Maintaining Confidentiality Versus Maximizing Price
Keeping mum is great when it comes to the information that made your business profitable in the first place, but don't let the worry of confidentiality breaches ruin your chances of finding the right buyer.
Maintaining confidentiality is extremely important in mid-market deals, but I find many business owners to be overly sensitive about releasing company information when selling a business. Limiting the release of necessary information to the market can impede the effectiveness of the sale process and, more importantly, negatively impact the purchase price.
The process for maintaining confidentiality does not remain static throughout the entire time frame of selling a business. From my experience, protocols for maintaining confidentiality will change depending on the stage of the sale process and the types of buyers to which the information is being disclosed. The risk of disclosing proprietary information, or too much information in general, to a private equity firm carries less risk than disclosure of the same information to an industry competitor.
The appropriate level of information to disclose should be re-examined at the following three separate stages of the sale process:
Confidentiality During the Marketing Phase
In broad strokes, the duration for the marketing phase in a sale process is from the time the investment banker is engaged to the point of outreach to the market. During this phase, the major activities include the selection of an auction process (negotiated vs. targeted vs. broad), development of a prospective buyer list, preparation of a teaser and creation of a Confidential Information Memorandum (CIM).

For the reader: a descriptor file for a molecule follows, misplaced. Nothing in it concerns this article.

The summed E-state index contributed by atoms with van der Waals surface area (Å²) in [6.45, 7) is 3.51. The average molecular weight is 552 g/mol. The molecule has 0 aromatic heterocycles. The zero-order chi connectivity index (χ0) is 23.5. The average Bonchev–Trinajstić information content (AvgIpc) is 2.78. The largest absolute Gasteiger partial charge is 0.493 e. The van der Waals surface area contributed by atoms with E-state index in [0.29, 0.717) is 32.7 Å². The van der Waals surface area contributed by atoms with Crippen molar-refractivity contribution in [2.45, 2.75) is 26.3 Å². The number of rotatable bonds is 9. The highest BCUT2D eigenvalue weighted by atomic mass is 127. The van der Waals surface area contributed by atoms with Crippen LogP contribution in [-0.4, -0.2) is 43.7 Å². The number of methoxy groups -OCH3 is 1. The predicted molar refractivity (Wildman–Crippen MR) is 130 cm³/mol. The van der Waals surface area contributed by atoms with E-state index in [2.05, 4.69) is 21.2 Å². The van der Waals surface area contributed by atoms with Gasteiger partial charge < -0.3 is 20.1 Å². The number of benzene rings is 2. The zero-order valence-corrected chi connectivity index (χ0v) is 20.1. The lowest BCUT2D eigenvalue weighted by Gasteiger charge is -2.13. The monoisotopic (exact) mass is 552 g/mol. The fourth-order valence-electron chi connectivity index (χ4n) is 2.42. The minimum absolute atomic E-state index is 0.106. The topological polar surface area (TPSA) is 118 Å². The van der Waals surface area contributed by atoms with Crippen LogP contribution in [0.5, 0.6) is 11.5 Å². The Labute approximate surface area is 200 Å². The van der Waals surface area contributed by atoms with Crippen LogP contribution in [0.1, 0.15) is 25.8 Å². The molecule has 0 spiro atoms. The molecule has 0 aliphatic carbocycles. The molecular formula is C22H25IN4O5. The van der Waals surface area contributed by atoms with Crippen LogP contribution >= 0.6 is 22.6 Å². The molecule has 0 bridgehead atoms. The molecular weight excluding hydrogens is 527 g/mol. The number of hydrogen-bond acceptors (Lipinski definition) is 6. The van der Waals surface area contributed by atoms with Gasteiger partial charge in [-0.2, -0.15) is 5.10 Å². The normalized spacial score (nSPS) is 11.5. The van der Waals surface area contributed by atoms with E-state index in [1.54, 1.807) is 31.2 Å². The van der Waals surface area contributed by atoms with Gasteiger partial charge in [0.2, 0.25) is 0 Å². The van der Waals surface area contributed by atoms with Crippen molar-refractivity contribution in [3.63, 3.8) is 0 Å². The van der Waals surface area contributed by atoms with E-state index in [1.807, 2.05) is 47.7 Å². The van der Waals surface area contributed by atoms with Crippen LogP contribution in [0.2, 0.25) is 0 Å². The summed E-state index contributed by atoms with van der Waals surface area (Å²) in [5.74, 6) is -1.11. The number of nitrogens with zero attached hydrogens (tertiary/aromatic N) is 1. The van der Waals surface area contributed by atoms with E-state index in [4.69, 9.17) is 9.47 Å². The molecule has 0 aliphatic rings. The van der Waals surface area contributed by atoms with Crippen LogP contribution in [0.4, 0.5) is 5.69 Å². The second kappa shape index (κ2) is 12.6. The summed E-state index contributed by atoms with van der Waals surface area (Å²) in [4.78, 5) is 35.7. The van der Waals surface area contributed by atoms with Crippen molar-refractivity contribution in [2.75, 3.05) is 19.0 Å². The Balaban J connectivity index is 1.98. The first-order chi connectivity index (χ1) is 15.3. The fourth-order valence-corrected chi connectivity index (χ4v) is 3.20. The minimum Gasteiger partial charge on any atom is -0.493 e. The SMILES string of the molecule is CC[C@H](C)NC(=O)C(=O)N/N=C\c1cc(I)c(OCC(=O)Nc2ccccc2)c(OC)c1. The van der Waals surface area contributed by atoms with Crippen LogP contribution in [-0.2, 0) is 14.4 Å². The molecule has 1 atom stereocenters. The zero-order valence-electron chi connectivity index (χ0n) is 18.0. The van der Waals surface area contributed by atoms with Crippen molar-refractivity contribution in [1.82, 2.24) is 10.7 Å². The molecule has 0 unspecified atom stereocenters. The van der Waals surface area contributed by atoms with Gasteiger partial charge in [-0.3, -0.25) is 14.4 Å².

Many investment bankers (including myself at one time) recommend that companies follow a targeted auction process of approaching 10–25 strategically selected buyers. This type of process is thought to improve the ability to maintain strict confidentiality and minimize information leaks. I have since changed my view on this approach because, regardless of how much research is performed, it is impossible to create a list of all logical prospective buyers that might have interest in your business. Methods to uncover covert buyers in the marketplace must be utilized if the owner’s objective is to maximize valuation.
One of these methods is to communicate high-level company information to a wide marketplace. When going out to a broad market, just enough information is provided to pique the interest of a would-be buyer. The teaser used to solicit interest from prospective buyers should be so nondescript that it would be difficult to determine with any certainty who the subject company might be. Even if there is any inclination regarding the name of the company for sale, it would be pure speculation on the part of the prospective buyer at this point in the process.
Once prospective buyers come to the surface, it can be determined which parties will be permitted to continue in the sale process. Not everyone that expresses interest in the opportunity needs to be invited to the dance!
Confidentiality During the Offer Solicitation Phase